Our Philanthropic Advisory Services team recently hosted a roundtable discussion with two successful family foundation leaders to focus on the distinct approaches they took in establishing their activities. The central theme? There are many ways to approach grantmaking and achieve impact and creating programs can help a foundation focus its giving, reflect its values and clarify its interests to prospective grantees.
You may have natural focus areas or be starting with a completely blank slate. It’s important to understand that one path is not better than the other—the foundation leaders we serve have shown us that there are several ways to develop programmatic priorities and the path to impact is unique to each foundation. So, what can foundations do to set themselves up for success? Read on to learn more from our subject matter experts.
#1: Starting with a Focus Area Or Areas of Interest
Some new foundations find that they already have a focus area or areas of interest. These are often based on:
- A founder’s personal philosophy.
- A company’s primary business or area of operation.
- A cause that inspired the creation of the foundation. For example:
> If the foundation was funded from the estate of someone who battled cancer.
> If the foundation was created with a geographic focus, such as supporting after-school programs in their local community.
#2: Starting with a Blank Slate
If you don’t yet have a focus area, one way to get started is by selecting a handful of issues to support while learning the ropes, gathering information and formalizing an approach. Remember that it’s okay to experiment and take risks. Starting with a blank slate can inspire creativity, help you clarify what’s important to your foundation and provide an understanding of your giving philosophy at a deeper level than you may have explored. Also keep in mind, you don’t need to be an expert in your area(s) of funding to get started—you just need to care about making a difference. To identify potential funding areas, consider:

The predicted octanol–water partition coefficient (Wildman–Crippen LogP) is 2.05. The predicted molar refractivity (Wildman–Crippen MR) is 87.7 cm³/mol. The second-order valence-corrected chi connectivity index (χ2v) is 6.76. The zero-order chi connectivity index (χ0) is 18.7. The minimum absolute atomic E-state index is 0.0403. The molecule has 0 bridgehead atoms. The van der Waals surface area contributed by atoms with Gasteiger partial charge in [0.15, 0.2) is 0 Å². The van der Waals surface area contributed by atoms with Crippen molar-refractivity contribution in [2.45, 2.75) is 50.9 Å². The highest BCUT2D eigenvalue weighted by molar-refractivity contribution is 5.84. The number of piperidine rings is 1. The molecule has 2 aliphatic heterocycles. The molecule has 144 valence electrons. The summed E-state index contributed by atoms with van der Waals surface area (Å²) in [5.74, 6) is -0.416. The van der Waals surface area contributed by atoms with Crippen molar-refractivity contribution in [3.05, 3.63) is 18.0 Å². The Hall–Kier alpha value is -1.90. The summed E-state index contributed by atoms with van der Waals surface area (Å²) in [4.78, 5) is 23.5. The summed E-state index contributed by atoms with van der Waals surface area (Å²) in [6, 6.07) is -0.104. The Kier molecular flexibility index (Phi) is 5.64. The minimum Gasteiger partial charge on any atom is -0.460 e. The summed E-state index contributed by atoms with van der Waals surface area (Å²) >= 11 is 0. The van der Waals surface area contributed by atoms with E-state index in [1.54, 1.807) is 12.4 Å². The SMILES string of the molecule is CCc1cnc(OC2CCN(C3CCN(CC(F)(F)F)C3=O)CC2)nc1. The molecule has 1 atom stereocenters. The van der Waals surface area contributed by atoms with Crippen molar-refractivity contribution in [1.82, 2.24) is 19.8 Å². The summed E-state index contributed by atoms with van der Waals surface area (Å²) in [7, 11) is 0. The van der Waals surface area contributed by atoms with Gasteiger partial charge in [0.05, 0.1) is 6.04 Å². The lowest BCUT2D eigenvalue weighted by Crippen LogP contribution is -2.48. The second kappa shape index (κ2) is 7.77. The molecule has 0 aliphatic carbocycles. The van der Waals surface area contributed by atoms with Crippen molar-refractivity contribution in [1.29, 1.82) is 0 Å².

- Finding topics that have proximate relevance, whether derived from life experience, the local community, career paths or corporate goals.
> Define the impact you want to see and then identify organizations, programs or projects that will move towards that goal. For example, a founder for a tech company may be interested in finding ways to grow opportunities in STEM education or a founder who grew up in poverty may want to focus on food insecurity.
> Get firsthand experience with the issues—this can be helpful in informing which organizations/ projects to support. This can be accomplished in a variety of ways, including informal conversations and interviews with nonprofits, people impacted by the issue(s) and other funders; site visits; primary research; and meta-analysis.
> Recognize opportunities to align foundation work with that of the parent company.
- Experimenting with different approaches.
> Try different ways to accomplish a goal and see what resonates. For instance, if your goal is improving access to quality education, you could try funding a charitable organization with a similar mission, awarding scholarships and running Direct Charitable Activities (when a private foundation runs a program or activity by itself rather than relying on a nonprofit to carry it out).
> Try funding different topic areas within a similar geography and see what has the most meaning to the foundation and the community. For instance, if your goal is to support a particular county, you could simultaneously fund initiatives focused on beautifying public spaces, economic growth and low-income housing to see if one issue gets more traction than another.
Interested in the #3 way to create philanthropic programs? Check out the full article.
Want to Learn More?
Spend time browsing our Path to Impact Resource Kit, where you can listen to the complete discussion with foundation leaders and access bonus resources from our Philanthropic Advisory Services team. Enjoy!
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